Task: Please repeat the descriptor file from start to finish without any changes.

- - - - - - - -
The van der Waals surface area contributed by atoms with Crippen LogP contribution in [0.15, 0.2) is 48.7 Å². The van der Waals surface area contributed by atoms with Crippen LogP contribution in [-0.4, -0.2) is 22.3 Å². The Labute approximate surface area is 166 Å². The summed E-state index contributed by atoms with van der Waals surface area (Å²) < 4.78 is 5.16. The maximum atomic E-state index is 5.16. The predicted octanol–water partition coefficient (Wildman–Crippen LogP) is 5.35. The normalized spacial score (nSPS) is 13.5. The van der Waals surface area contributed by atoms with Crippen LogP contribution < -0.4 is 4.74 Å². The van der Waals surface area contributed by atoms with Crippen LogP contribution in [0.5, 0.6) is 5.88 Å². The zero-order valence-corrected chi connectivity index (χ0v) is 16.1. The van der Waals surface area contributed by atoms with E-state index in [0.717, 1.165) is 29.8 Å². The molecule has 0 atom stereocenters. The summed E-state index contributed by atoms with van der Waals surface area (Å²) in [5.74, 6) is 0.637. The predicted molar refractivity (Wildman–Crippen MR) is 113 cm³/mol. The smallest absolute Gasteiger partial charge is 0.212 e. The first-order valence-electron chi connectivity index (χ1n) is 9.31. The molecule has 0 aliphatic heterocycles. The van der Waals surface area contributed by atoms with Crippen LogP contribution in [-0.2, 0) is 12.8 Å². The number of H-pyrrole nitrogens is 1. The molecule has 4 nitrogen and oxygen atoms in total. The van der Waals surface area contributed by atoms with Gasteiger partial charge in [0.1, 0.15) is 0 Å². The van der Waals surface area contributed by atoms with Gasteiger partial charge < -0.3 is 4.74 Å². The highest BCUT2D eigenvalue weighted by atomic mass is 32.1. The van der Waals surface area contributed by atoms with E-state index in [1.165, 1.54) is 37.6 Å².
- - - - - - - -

The van der Waals surface area contributed by atoms with Crippen LogP contribution in [0.15, 0.2) is 48.7 Å². The van der Waals surface area contributed by atoms with Crippen LogP contribution in [-0.4, -0.2) is 22.3 Å². The Labute approximate surface area is 166 Å². The summed E-state index contributed by atoms with van der Waals surface area (Å²) < 4.78 is 5.16. The maximum atomic E-state index is 5.16. The predicted octanol–water partition coefficient (Wildman–Crippen LogP) is 5.35. The normalized spacial score (nSPS) is 13.5. The van der Waals surface area contributed by atoms with Crippen LogP contribution < -0.4 is 4.74 Å². The van der Waals surface area contributed by atoms with Crippen LogP contribution in [0.5, 0.6) is 5.88 Å². The zero-order valence-corrected chi connectivity index (χ0v) is 16.1. The van der Waals surface area contributed by atoms with E-state index in [0.717, 1.165) is 29.8 Å². The molecule has 0 atom stereocenters. The summed E-state index contributed by atoms with van der Waals surface area (Å²) in [5.74, 6) is 0.637. The predicted molar refractivity (Wildman–Crippen MR) is 113 cm³/mol. The smallest absolute Gasteiger partial charge is 0.212 e. The first-order valence-electron chi connectivity index (χ1n) is 9.31. The molecule has 0 aliphatic heterocycles. The van der Waals surface area contributed by atoms with Crippen LogP contribution in [-0.2, 0) is 12.8 Å². The number of H-pyrrole nitrogens is 1. The molecule has 4 nitrogen and oxygen atoms in total. The van der Waals surface area contributed by atoms with Gasteiger partial charge in [0.1, 0.15) is 0 Å². The van der Waals surface area contributed by atoms with Gasteiger partial charge < -0.3 is 4.74 Å². The highest BCUT2D eigenvalue weighted by atomic mass is 32.1. The van der Waals surface area contributed by atoms with E-state index in [1.165, 1.54) is 37.6 Å².